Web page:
Affiliate Program Features and Practices
As we mentioned in the last article, you can sell the products of other merchants if you do not have a product or service of your ownl. You join the affiliate program of a merchant, get an affiliate ID and also some publicity material that the merchant has designed for use by affiliates.
You display the ads at your website, or send them out through emails to your mailing list. And the merchant pays you for the ad impressions, or clicks on the ad, or a lead generated or a sale.
Merchants give each affiliate a unique ID. All your advertisements and campaigns must incorporate this ID in the link that sends visitors to the merchant site. Otherwise, the merchant has no way of knowing who sent the visitor.
You can advertisements incorporating this ID if you log into your affiliate account and get the code for displaying a particular banner or other ad.
If you are running the campaign with your own ads and materials, don’t forget to incorporate this ID into the link that sends visitors to the merchant site.
Affiliate Marketing Compensation
CPM:- You display the merchant’s ad at your website and get paid a few dollars for every thousand ad impressions. Each time a web page at your site is viewed there is one impression for each of the ads displayed on that page. However, not all impressions might be paid for. Merchants might stipulate that only “unique” visits in a day will be counted as a payable impression, i.e. if the same visitor views the page a number of times in a day, it will be counted only as one impression.
CPC:- Under the CPC arrangement, an impression alone is not enough. The site visitor must click on the ad and go to the merchant’s page. Merchants watch out for fraudulent clicks, i.e. clicking the ad yourself and other such means of inflating the number of clicks. A click is considered genuine only if it is made by a person really interested in the advertisement.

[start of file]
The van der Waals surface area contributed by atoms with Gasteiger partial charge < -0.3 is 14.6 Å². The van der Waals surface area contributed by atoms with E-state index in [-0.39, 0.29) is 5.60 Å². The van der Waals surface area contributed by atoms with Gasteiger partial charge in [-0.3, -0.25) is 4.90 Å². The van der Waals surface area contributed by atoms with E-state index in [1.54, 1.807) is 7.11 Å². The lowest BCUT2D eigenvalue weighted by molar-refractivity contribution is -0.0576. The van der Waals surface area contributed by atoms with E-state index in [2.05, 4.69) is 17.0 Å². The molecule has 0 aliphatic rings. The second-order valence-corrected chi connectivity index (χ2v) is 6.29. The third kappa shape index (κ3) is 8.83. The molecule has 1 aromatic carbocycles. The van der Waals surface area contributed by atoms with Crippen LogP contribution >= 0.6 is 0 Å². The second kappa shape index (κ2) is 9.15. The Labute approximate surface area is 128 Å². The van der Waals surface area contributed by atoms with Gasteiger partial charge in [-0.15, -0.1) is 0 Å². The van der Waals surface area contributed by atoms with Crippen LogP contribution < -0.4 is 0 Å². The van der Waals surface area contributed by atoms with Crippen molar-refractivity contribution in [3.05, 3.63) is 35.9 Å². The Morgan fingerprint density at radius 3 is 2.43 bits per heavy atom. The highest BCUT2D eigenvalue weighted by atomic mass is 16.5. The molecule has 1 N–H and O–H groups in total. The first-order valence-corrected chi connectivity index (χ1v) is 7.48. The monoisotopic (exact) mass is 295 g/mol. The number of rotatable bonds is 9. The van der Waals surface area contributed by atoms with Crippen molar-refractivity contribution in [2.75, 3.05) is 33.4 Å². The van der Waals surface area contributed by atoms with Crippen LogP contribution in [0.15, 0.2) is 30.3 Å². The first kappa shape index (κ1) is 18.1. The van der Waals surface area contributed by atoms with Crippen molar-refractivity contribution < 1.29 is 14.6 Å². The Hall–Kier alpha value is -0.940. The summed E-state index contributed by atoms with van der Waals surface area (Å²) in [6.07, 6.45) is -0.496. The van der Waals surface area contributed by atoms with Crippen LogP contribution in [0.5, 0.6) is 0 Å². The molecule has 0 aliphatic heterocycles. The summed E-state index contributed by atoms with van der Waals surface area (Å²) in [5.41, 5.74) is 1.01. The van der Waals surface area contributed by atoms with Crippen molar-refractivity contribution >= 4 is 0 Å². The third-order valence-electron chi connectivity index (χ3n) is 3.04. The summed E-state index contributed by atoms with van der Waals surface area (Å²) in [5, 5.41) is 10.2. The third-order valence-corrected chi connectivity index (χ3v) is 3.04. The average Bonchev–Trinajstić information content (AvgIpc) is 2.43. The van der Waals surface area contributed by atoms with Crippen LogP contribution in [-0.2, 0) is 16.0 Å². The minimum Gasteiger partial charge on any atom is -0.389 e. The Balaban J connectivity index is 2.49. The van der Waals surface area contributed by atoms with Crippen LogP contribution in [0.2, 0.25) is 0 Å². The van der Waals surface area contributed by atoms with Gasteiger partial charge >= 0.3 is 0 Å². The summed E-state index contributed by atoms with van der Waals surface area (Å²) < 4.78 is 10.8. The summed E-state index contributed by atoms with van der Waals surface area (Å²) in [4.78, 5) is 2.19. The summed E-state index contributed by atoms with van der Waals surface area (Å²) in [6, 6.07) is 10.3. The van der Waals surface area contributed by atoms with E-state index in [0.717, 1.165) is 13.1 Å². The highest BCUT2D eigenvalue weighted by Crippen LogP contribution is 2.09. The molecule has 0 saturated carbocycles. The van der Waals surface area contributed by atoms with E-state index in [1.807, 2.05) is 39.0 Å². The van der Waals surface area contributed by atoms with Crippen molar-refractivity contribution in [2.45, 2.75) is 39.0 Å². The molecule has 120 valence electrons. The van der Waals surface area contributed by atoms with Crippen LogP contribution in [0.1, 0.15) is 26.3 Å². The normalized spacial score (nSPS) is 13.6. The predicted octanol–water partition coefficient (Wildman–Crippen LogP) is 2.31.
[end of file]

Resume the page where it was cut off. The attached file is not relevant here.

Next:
CPL:- Even a click is not enough in this case. Your reader must go further and take some action that generates a “lead” for the merchant to follow up. Often, this might involve nothing more than completing a form at the merchant’s site providing contact details.
CPS:- A sale must take place under this arrangement, and that too a sale on that visit. Some merchants, however, might make arrangements to keep track of affiliates who introduce a prospective customer first, and pay that affiliate if that prospect makes a purchase on a subsequent visit.
In general, CPM arrangements pay lowest and CPS the highest. You can even get hundreds of dollars for each sale.
Passive Income: In some cases a merchant gets continuing business from each customer, as when web hosting companies get renewal fees every month or year. In such cases, some merchants pay the concerned affiliate a commission each time the merchant gets paid. This is called passive income because the affiliate does not need to make any further efforts.
Down Lines: Another dimension involves an affiliate building a down line of sub affiliates. If an affiliate brings in another affiliate, the latter is considered a sub affiliate of that affiliate. For each sale made by the sub affiliate, the original affiliate also gets a small affiliate commission.
Finding Affiliate Programs
As mentioned in the last article, you should select only those products and services that are aligned to your website’s topic. A dog lover might not be interested in golf clubs (unless that person also happens to be a golf player). Even if you select the best golf club affiliate program, your pet dog site might not generate many clicks for the golf club ad.
Typically, you don’t approach merchants directly. Instead, you go to networks that connect advertisers and publishers. Some networks have facilities to serve “contextual” ads at your web pages, i.e. they analyze the page content and serve those ads that are likely to be of interest to readers of that particular content. Google AdSense is the most well-known example of such a network.
Other networks will allow you to select merchants and particular programs. They display a list of merchants with affiliate programs and you select those that you are interested in. LinkShare and ClickBank are examples of networks where you can select your own merchants and products.
There are affiliate program rating sites that recommend top affiliate programs. However, it is suitability with your site topic that helps you succeed in your particular affiliate business. Select only those programs that pass this criterion. You can also do a Google search for ‘top affiliate programs’.